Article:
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Tamiment Poster and Photograph Collections Now Available in ARTstor

More than 1,500 color political posters and broadsides and over 1,500 U.S. labor movement photographs from NYU’s Tamiment Library are now available exclusively to the NYU community through the ARTstor website (under “Browse — Institutional Collections – “United Automobile Workers of America, District 65 Photographs” Collection – Part I: Negatives“ and “Tamiment/Wagner Poster and Broadside Collection”).
The posters, from the United States and around the world (more than 30 countries are represented) and dating from 1904 to 1991, relate to left-radicalism, progressive movements, labor unions and counter-culture. Subjects include black power and civil rights, the Spanish Civil War, the women’s liberation movement, Native American and gay liberation movements, the movement against the Vietnam War, and student protest, as well as a broad range of political parties outside of mainstream American party politics, such as the Communist Party of the United States, various Socialist parties, and some less well-known political organizations such as the American Labor Party, the Peace and Freedom Party, and the Mississippi Freedom Democratic Party.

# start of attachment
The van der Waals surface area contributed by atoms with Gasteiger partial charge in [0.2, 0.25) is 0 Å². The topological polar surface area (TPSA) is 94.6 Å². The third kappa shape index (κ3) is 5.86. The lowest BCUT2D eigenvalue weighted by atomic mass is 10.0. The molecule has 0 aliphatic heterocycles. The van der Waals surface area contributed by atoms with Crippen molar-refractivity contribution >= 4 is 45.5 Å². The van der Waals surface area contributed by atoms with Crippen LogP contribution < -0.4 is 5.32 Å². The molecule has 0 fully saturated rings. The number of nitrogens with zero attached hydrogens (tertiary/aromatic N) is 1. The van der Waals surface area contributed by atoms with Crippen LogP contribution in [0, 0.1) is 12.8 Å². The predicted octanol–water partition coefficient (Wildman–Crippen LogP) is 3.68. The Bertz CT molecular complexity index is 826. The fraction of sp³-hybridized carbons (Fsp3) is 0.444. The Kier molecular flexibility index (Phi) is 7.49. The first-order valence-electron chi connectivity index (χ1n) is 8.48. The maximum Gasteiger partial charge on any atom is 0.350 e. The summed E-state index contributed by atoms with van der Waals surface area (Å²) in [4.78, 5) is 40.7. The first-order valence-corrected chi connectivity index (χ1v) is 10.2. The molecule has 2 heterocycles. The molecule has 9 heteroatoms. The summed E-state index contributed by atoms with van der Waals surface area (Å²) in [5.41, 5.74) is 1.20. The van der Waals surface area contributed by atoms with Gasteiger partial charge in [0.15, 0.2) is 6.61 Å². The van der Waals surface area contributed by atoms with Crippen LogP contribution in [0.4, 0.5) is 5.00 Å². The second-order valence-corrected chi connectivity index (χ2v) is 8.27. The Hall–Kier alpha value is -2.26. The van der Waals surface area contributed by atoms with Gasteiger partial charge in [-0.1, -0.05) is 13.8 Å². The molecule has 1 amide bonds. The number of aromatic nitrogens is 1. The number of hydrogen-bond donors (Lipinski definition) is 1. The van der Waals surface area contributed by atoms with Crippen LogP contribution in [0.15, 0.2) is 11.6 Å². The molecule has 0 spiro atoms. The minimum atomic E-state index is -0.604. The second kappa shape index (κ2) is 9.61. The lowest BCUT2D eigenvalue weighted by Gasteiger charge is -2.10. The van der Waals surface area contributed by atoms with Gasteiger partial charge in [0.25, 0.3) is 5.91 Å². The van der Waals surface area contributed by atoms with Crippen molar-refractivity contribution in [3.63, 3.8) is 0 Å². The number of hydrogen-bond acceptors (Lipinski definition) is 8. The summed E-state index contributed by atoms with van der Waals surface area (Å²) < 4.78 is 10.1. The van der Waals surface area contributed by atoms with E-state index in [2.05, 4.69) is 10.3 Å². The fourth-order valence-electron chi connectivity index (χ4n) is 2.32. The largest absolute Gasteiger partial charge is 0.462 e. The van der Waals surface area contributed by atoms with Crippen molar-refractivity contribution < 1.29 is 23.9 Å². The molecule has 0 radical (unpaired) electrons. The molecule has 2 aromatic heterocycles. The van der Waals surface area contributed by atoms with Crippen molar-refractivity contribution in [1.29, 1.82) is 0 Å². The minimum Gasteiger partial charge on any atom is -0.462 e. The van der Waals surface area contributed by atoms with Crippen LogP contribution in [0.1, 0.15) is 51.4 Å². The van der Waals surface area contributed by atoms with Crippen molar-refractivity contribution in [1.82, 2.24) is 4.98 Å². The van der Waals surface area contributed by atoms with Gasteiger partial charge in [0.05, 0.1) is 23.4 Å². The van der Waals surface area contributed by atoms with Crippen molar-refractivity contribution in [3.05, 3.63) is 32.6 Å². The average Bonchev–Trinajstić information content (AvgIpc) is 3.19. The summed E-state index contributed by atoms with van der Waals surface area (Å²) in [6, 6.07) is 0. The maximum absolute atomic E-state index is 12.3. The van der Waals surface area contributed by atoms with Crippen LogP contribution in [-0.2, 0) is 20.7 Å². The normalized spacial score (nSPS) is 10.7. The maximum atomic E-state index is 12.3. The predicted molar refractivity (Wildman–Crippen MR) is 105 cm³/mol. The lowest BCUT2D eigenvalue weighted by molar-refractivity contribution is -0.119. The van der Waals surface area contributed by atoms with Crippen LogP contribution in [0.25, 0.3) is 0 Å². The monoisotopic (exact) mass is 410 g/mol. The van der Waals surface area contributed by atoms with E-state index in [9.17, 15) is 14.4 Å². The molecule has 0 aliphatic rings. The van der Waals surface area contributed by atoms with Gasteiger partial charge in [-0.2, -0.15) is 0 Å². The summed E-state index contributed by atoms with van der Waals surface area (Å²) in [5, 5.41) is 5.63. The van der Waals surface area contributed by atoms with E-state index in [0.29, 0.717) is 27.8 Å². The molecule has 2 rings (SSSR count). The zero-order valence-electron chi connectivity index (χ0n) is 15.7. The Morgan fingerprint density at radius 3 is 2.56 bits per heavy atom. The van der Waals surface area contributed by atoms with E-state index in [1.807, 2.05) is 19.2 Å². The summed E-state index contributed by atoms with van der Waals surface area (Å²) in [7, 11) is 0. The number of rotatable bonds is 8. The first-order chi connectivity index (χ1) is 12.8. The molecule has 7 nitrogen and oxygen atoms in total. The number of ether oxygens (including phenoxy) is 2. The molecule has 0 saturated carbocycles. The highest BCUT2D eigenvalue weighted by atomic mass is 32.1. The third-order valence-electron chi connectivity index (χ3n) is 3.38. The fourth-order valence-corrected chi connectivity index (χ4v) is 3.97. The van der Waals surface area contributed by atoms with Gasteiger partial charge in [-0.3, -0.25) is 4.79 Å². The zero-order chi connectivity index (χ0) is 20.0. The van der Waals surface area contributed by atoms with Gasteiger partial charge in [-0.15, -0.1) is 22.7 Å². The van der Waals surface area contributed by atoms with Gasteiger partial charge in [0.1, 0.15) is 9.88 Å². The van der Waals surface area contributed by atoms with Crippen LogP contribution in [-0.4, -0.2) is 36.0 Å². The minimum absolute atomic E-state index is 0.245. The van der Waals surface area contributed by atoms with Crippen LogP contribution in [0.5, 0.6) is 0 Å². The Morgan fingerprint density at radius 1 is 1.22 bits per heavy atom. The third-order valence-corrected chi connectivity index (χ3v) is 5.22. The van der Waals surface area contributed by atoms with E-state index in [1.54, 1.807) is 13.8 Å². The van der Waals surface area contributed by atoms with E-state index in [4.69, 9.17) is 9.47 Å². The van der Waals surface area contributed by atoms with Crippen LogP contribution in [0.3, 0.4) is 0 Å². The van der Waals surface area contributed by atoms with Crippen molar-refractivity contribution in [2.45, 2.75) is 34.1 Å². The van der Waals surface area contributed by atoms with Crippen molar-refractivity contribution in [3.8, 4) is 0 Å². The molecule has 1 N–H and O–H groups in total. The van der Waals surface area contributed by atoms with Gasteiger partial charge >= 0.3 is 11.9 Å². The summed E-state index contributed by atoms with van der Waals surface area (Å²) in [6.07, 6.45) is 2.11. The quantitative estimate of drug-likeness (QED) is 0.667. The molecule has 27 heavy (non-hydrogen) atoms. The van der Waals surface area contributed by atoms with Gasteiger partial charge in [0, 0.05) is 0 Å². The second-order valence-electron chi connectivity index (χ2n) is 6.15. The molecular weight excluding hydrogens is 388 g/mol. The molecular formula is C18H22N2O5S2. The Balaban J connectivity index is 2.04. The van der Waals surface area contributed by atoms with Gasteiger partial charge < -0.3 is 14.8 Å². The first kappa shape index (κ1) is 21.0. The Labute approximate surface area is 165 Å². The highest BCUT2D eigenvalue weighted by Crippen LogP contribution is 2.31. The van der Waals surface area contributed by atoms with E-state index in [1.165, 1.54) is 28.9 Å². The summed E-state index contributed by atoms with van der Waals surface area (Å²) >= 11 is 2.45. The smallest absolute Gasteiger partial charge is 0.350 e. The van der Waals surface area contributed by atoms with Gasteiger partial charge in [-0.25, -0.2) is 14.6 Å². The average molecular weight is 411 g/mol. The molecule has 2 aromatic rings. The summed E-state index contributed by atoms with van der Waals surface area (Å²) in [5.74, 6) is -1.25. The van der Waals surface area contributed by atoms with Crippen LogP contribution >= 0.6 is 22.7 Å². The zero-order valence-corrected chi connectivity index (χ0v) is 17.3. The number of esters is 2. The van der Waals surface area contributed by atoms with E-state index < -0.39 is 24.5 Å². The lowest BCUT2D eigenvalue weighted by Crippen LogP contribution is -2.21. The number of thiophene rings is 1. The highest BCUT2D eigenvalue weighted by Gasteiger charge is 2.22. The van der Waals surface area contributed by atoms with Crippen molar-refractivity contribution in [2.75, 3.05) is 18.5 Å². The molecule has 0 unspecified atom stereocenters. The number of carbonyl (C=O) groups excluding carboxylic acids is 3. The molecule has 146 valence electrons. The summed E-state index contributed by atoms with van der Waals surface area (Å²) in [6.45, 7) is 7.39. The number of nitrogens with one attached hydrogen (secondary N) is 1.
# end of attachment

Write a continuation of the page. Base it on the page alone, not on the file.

The photographs, shot for the newspaper of District 65/UAW, a New York City-based labor union of warehouse, retail, and white collar workers, span the late 1930s through the early 1960s and document Left and liberal causes of the 1940s-1960s, including civil rights; rank and file participation in union activities; work places; and working class leisure and recreational activities. Also included are images of prominent left-wing and liberal politicians, entertainers, and celebrities, such as Eleanor Roosevelt, Martin Luther King, Paul Robeson, Vito Marcantonio, and Henry Wallace.
For a more complete description of each of the collections, go to the respective collections’ portion of the ARTstor website, or to the Tamiment website at: and While access to these collections is currently limited to NYU users only, it is hoped that access will be eventually expanded to include all of ARTstor’s institutional subscribers.

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